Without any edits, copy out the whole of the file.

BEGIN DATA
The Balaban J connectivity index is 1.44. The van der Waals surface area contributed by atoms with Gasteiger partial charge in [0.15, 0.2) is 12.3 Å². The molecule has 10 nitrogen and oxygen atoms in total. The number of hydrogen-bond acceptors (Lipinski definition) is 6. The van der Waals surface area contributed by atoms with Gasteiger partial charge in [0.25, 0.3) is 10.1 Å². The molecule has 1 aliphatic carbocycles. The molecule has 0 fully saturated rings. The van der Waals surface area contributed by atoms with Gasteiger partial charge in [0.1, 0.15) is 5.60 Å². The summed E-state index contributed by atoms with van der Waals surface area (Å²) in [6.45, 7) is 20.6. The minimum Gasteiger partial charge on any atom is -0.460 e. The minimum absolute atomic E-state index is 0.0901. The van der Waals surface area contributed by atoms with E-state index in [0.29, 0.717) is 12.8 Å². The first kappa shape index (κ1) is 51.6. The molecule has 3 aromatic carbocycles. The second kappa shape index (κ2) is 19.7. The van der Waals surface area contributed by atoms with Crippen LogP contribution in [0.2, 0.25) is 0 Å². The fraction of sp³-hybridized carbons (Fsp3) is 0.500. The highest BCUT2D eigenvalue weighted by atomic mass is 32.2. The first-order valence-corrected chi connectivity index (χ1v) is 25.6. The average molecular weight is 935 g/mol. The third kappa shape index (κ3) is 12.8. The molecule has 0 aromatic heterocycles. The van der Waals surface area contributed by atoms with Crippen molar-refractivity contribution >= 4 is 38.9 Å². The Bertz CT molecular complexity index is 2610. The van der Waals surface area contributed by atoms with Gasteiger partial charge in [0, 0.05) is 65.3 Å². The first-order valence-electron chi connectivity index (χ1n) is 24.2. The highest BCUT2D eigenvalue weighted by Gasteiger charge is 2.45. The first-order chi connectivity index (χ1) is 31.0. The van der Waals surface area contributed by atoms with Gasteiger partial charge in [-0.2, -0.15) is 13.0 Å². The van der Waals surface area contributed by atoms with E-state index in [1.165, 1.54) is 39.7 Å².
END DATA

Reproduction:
The Balaban J connectivity index is 1.44. The van der Waals surface area contributed by atoms with Gasteiger partial charge in [0.15, 0.2) is 12.3 Å². The molecule has 10 nitrogen and oxygen atoms in total. The number of hydrogen-bond acceptors (Lipinski definition) is 6. The van der Waals surface area contributed by atoms with Gasteiger partial charge in [0.25, 0.3) is 10.1 Å². The molecule has 1 aliphatic carbocycles. The molecule has 0 fully saturated rings. The van der Waals surface area contributed by atoms with Gasteiger partial charge in [0.1, 0.15) is 5.60 Å². The summed E-state index contributed by atoms with van der Waals surface area (Å²) in [6.45, 7) is 20.6. The minimum Gasteiger partial charge on any atom is -0.460 e. The minimum absolute atomic E-state index is 0.0901. The van der Waals surface area contributed by atoms with E-state index in [0.29, 0.717) is 12.8 Å². The first kappa shape index (κ1) is 51.6. The molecule has 3 aromatic carbocycles. The second kappa shape index (κ2) is 19.7. The van der Waals surface area contributed by atoms with Crippen LogP contribution in [0.2, 0.25) is 0 Å². The fraction of sp³-hybridized carbons (Fsp3) is 0.500. The highest BCUT2D eigenvalue weighted by atomic mass is 32.2. The first-order valence-corrected chi connectivity index (χ1v) is 25.6. The average molecular weight is 935 g/mol. The third kappa shape index (κ3) is 12.8. The molecule has 0 aromatic heterocycles. The van der Waals surface area contributed by atoms with Crippen molar-refractivity contribution >= 4 is 38.9 Å². The Bertz CT molecular complexity index is 2610. The van der Waals surface area contributed by atoms with Gasteiger partial charge in [0, 0.05) is 65.3 Å². The first-order valence-electron chi connectivity index (χ1n) is 24.2. The highest BCUT2D eigenvalue weighted by Gasteiger charge is 2.45. The first-order chi connectivity index (χ1) is 31.0. The van der Waals surface area contributed by atoms with Gasteiger partial charge in [-0.2, -0.15) is 13.0 Å². The van der Waals surface area contributed by atoms with E-state index in [1.165, 1.54) is 39.7 Å².